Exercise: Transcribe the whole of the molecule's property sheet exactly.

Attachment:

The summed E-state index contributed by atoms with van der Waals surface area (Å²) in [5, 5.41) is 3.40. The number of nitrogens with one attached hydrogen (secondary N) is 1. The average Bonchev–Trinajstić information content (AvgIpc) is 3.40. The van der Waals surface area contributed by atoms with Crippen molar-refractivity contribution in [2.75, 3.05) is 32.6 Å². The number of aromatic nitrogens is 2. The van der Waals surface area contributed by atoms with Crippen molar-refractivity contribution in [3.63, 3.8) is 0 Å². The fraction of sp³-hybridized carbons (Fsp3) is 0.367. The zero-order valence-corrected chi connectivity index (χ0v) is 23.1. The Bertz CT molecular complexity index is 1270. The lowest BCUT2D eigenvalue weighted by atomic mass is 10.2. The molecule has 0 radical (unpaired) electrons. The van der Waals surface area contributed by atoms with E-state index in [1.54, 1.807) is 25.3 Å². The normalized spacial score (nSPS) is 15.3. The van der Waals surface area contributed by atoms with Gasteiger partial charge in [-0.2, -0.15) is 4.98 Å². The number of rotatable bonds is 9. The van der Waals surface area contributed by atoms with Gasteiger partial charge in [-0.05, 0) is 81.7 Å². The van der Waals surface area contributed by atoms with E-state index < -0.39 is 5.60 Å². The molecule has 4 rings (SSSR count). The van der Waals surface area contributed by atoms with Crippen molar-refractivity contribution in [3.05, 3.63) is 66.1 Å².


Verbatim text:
The summed E-state index contributed by atoms with van der Waals surface area (Å²) in [5, 5.41) is 3.40. The number of nitrogens with one attached hydrogen (secondary N) is 1. The average Bonchev–Trinajstić information content (AvgIpc) is 3.40. The van der Waals surface area contributed by atoms with Crippen molar-refractivity contribution in [2.75, 3.05) is 32.6 Å². The number of aromatic nitrogens is 2. The van der Waals surface area contributed by atoms with Crippen molar-refractivity contribution in [3.63, 3.8) is 0 Å². The fraction of sp³-hybridized carbons (Fsp3) is 0.367. The zero-order valence-corrected chi connectivity index (χ0v) is 23.1. The Bertz CT molecular complexity index is 1270. The lowest BCUT2D eigenvalue weighted by atomic mass is 10.2. The molecule has 0 radical (unpaired) electrons. The van der Waals surface area contributed by atoms with E-state index in [1.54, 1.807) is 25.3 Å². The normalized spacial score (nSPS) is 15.3. The van der Waals surface area contributed by atoms with Gasteiger partial charge in [-0.2, -0.15) is 4.98 Å². The number of rotatable bonds is 9. The van der Waals surface area contributed by atoms with Gasteiger partial charge in [-0.05, 0) is 81.7 Å². The van der Waals surface area contributed by atoms with E-state index < -0.39 is 5.60 Å². The molecule has 4 rings (SSSR count). The van der Waals surface area contributed by atoms with Crippen molar-refractivity contribution in [3.05, 3.63) is 66.1 Å².